To give us a first general idea of whether the child bonus has increased consumption expenditure, in Figure 1 we compare the average monthly consumption expenditure of households with children with those of households without children between July 2020 and June 2021.
Figure 1 Monthly expenditure of households with and without children
The premium was paid in three installments: €200 per child in September 2020, €100 per child in October 2020 and €150 per child in May 2021. Looking at Figure 1, we can see a monthly increase in household expenditure with children in September 2020. In the case of households without children, on the other hand, average expenditure remained constant over the two months considered. Things are different when it comes to the second and third payment. In October 2020, the expenditures of the two groups of households follow parallel trajectories. In May 2021, households with children even spent slightly less on consumption than they did in April, while households without children spent roughly the same amount. These descriptive patterns suggest that only the first installment of the child bonus led to an increase in expenditure.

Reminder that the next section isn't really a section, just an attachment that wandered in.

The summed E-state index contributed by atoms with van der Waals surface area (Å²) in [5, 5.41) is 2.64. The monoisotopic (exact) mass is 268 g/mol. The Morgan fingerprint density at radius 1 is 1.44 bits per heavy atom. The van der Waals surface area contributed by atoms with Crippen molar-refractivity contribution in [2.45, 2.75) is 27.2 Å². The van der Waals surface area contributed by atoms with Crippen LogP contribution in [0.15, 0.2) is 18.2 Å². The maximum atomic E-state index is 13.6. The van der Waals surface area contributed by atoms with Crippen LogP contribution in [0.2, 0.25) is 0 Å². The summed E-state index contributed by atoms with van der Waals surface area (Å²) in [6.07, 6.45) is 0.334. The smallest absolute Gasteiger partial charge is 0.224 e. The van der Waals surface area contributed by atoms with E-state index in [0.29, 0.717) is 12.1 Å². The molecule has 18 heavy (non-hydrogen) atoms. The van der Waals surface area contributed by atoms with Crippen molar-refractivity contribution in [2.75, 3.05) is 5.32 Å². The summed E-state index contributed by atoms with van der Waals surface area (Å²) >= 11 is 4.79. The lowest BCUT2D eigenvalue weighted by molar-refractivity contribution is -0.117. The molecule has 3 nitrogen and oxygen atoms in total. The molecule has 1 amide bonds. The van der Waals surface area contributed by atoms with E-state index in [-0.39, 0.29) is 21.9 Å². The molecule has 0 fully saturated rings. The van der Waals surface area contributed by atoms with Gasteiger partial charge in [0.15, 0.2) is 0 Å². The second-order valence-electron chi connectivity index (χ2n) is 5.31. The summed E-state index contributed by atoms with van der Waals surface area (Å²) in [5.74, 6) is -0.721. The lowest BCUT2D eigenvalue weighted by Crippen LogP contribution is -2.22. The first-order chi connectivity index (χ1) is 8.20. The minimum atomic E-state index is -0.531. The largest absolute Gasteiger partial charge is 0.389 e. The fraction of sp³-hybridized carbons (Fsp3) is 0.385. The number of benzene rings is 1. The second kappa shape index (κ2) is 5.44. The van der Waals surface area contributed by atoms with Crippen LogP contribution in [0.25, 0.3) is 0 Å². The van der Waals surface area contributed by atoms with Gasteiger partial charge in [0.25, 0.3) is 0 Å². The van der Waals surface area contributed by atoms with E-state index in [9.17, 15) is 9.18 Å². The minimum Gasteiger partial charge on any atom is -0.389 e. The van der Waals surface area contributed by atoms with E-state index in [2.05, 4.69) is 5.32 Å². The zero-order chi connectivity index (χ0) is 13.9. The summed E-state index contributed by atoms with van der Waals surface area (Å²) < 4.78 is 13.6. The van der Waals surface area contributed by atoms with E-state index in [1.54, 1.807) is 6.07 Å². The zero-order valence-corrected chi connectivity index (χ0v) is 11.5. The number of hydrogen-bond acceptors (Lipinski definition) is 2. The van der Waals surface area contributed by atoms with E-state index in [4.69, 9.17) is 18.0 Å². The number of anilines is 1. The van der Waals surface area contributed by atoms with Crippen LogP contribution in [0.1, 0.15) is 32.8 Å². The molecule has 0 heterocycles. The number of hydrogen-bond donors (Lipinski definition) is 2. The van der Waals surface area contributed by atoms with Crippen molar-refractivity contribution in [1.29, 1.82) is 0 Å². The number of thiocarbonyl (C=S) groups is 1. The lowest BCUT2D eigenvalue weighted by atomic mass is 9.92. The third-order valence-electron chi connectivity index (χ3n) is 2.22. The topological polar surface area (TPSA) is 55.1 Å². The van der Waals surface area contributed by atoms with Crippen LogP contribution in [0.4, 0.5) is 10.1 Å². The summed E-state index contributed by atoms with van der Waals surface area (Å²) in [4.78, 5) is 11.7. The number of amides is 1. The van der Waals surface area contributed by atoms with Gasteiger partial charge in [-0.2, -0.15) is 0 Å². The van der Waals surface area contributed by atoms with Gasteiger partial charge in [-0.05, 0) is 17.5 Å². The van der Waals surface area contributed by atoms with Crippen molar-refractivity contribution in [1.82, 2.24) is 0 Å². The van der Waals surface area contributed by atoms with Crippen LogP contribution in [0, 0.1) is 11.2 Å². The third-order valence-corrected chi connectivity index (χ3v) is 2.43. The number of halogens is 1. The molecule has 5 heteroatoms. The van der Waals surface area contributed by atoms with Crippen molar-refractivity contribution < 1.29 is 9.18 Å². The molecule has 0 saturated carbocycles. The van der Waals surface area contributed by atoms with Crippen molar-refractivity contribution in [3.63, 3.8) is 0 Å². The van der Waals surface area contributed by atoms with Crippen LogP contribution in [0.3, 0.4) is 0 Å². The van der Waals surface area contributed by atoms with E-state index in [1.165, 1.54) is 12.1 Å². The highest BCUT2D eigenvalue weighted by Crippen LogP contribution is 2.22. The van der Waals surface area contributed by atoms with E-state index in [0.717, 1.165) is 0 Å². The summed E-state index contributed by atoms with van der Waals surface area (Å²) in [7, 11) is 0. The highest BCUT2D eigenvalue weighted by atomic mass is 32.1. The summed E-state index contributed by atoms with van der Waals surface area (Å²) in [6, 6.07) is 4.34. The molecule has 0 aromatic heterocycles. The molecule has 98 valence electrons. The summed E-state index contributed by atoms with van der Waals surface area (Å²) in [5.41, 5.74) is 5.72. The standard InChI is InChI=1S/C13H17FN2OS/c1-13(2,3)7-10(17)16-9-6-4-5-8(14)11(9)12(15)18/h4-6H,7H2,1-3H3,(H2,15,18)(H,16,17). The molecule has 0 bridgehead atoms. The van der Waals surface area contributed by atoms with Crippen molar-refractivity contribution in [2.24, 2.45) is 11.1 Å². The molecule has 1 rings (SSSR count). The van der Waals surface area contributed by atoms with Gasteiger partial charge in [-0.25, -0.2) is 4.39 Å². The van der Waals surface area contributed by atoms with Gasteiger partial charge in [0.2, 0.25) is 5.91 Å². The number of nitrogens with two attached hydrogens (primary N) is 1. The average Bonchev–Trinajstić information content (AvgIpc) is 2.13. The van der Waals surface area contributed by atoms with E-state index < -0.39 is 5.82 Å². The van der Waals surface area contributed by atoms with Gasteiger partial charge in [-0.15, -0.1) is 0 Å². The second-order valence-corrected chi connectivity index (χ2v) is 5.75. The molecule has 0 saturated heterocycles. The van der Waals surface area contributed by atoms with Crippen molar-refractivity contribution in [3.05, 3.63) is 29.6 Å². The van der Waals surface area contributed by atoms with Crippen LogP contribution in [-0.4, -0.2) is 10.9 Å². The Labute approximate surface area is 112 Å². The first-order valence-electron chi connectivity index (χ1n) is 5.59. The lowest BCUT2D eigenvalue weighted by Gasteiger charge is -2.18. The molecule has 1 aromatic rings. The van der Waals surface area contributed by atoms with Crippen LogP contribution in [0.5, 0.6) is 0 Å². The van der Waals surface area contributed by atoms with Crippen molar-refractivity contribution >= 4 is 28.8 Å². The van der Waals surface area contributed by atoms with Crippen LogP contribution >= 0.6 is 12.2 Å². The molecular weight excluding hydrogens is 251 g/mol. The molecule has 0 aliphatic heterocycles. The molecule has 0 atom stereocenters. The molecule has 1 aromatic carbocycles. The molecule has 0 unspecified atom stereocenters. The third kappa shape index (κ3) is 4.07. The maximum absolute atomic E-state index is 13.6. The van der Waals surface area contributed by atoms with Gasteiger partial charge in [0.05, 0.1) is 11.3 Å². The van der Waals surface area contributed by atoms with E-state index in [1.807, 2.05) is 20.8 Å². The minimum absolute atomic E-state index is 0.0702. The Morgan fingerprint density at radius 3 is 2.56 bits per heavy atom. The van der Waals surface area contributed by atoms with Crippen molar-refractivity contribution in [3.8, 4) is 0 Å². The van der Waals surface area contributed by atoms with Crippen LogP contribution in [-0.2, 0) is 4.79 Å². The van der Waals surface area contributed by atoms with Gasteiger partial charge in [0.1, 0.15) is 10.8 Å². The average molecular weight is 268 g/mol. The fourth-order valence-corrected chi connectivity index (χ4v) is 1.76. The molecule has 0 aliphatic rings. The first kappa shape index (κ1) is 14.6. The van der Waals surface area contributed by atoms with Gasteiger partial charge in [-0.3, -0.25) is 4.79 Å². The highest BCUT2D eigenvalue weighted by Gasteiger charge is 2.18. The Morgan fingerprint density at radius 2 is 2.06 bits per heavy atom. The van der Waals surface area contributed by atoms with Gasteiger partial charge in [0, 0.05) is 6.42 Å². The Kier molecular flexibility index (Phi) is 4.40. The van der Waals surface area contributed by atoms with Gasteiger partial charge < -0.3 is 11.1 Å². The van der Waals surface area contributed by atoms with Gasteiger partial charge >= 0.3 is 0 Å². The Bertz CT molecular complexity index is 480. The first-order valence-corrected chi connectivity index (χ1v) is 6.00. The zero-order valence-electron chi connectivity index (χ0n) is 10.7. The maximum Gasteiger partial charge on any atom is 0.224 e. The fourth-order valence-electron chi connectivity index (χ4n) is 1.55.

In order to more systematically assess the impact of the child bonus on household expenditure, we carry out a difference-in-differences analysis comparing households that have received the transfer with those that have not (yet) received it.1 We express our results as an estimate of the marginal propensity to consume, that is, the percentage of the transfer payment spent in the month.
Figure 2 Estimates of daily effects on total expenditure
Only the first transfer increased spending
Our analysis shows that the child bonus had a relatively small effect on household expenditure. For the first payment, we estimate a marginal propensity to consume of around 12%. In other words, out of €1 of the child premium, households spent around 12 cents in the month in which the transfer was received. As shown in Figure 2, we observe parallel spending patterns in the days leading up to the receipt of the transfer by households. In the days following receipt, treated households temporarily increase their total expenditure. The effect was concentrated in the non-durable goods category and was driven by households in districts with lower Covid-19 case rates. Households with low income or liquidity constraints also showed a stronger response, although only a small proportion of households report such constraints. On the other hand, households with higher savings rates reacted only weakly to the child bonus. The spending effect is not consistently linked to local labor market conditions or the stringency of local coronavirus response measures. Moreover, we do not find that there was a consumption effect caused by the announcement of the transfer. The number of household contacts due to economic activity, measured by the number of shops visited, increased due to the child bonus. Online shopping played a relatively minor role. This implies that there could also be a feedback effect of increased economic activity on infection rates. Such a mechanism is a feature of models that incorporate both macroeconomic and epidemiological dynamics (Eichenbaum et al. 2021).